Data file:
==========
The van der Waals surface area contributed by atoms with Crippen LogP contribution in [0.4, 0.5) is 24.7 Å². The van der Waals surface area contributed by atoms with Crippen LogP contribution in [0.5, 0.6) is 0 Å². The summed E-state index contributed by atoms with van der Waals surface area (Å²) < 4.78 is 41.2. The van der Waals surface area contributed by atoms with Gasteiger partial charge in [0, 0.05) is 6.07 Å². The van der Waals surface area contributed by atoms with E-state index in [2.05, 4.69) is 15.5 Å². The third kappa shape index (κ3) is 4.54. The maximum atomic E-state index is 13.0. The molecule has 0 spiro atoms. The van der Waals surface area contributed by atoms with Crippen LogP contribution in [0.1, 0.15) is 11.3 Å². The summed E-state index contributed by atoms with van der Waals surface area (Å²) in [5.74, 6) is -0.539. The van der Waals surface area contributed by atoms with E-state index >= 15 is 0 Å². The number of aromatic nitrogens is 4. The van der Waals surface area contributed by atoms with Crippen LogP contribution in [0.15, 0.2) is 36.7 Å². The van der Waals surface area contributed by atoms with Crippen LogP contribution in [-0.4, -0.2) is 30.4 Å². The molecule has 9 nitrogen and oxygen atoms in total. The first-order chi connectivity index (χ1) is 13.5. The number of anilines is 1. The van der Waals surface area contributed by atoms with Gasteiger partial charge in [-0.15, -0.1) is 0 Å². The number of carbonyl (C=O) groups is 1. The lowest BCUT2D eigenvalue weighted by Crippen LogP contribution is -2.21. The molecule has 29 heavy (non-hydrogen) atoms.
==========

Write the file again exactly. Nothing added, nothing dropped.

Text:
The van der Waals surface area contributed by atoms with Crippen LogP contribution in [0.4, 0.5) is 24.7 Å². The van der Waals surface area contributed by atoms with Crippen LogP contribution in [0.5, 0.6) is 0 Å². The summed E-state index contributed by atoms with van der Waals surface area (Å²) < 4.78 is 41.2. The van der Waals surface area contributed by atoms with Gasteiger partial charge in [0, 0.05) is 6.07 Å². The van der Waals surface area contributed by atoms with E-state index in [2.05, 4.69) is 15.5 Å². The third kappa shape index (κ3) is 4.54. The maximum atomic E-state index is 13.0. The molecule has 0 spiro atoms. The van der Waals surface area contributed by atoms with Crippen LogP contribution in [0.1, 0.15) is 11.3 Å². The summed E-state index contributed by atoms with van der Waals surface area (Å²) in [5.74, 6) is -0.539. The van der Waals surface area contributed by atoms with E-state index >= 15 is 0 Å². The number of aromatic nitrogens is 4. The van der Waals surface area contributed by atoms with Crippen LogP contribution in [0.15, 0.2) is 36.7 Å². The van der Waals surface area contributed by atoms with Crippen LogP contribution in [-0.4, -0.2) is 30.4 Å². The molecule has 9 nitrogen and oxygen atoms in total. The first-order chi connectivity index (χ1) is 13.5. The number of anilines is 1. The van der Waals surface area contributed by atoms with Gasteiger partial charge in [-0.15, -0.1) is 0 Å². The number of carbonyl (C=O) groups is 1. The lowest BCUT2D eigenvalue weighted by Crippen LogP contribution is -2.21. The molecule has 29 heavy (non-hydrogen) atoms.